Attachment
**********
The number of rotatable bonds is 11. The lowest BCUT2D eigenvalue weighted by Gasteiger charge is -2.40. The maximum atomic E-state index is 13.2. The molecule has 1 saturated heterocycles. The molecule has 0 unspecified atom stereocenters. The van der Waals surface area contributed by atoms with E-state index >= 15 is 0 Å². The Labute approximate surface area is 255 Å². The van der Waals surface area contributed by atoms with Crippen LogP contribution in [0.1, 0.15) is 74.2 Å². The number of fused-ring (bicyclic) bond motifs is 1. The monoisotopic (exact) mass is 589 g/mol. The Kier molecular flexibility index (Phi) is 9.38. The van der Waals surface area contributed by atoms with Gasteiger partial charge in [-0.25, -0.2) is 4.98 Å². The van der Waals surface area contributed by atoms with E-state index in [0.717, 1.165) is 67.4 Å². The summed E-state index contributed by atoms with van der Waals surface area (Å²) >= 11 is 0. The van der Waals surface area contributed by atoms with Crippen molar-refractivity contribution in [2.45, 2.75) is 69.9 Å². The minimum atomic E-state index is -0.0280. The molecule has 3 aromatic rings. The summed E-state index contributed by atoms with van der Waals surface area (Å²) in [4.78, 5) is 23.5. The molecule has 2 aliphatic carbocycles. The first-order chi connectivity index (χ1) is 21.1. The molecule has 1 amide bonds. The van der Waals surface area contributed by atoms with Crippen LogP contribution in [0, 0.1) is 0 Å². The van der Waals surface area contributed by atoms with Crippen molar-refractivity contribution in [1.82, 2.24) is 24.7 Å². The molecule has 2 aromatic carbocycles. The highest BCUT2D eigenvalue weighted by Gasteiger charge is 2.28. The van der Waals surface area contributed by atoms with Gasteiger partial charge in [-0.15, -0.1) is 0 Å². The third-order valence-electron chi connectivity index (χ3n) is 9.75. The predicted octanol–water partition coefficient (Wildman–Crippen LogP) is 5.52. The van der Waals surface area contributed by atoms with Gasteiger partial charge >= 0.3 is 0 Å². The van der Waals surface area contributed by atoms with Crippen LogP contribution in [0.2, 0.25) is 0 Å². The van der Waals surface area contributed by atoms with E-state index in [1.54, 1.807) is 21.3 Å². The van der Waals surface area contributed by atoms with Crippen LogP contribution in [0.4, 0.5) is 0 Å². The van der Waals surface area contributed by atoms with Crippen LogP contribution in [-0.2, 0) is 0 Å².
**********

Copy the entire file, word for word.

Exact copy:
The number of rotatable bonds is 11. The lowest BCUT2D eigenvalue weighted by Gasteiger charge is -2.40. The maximum atomic E-state index is 13.2. The molecule has 1 saturated heterocycles. The molecule has 0 unspecified atom stereocenters. The van der Waals surface area contributed by atoms with E-state index >= 15 is 0 Å². The Labute approximate surface area is 255 Å². The van der Waals surface area contributed by atoms with Crippen LogP contribution in [0.1, 0.15) is 74.2 Å². The number of fused-ring (bicyclic) bond motifs is 1. The monoisotopic (exact) mass is 589 g/mol. The Kier molecular flexibility index (Phi) is 9.38. The van der Waals surface area contributed by atoms with Gasteiger partial charge in [-0.25, -0.2) is 4.98 Å². The van der Waals surface area contributed by atoms with E-state index in [0.717, 1.165) is 67.4 Å². The summed E-state index contributed by atoms with van der Waals surface area (Å²) >= 11 is 0. The van der Waals surface area contributed by atoms with Crippen molar-refractivity contribution in [2.45, 2.75) is 69.9 Å². The minimum atomic E-state index is -0.0280. The molecule has 3 aromatic rings. The summed E-state index contributed by atoms with van der Waals surface area (Å²) in [4.78, 5) is 23.5. The molecule has 2 aliphatic carbocycles. The first-order chi connectivity index (χ1) is 21.1. The molecule has 1 amide bonds. The van der Waals surface area contributed by atoms with Crippen LogP contribution in [0, 0.1) is 0 Å². The van der Waals surface area contributed by atoms with Crippen molar-refractivity contribution in [1.82, 2.24) is 24.7 Å². The molecule has 2 aromatic carbocycles. The highest BCUT2D eigenvalue weighted by Gasteiger charge is 2.28. The van der Waals surface area contributed by atoms with Gasteiger partial charge in [-0.15, -0.1) is 0 Å². The third-order valence-electron chi connectivity index (χ3n) is 9.75. The predicted octanol–water partition coefficient (Wildman–Crippen LogP) is 5.52. The van der Waals surface area contributed by atoms with Gasteiger partial charge >= 0.3 is 0 Å². The van der Waals surface area contributed by atoms with Crippen LogP contribution in [0.2, 0.25) is 0 Å². The van der Waals surface area contributed by atoms with E-state index in [1.54, 1.807) is 21.3 Å². The van der Waals surface area contributed by atoms with Crippen LogP contribution in [0.4, 0.5) is 0 Å². The van der Waals surface area contributed by atoms with Crippen LogP contribution in [-0.2, 0) is 0 Å².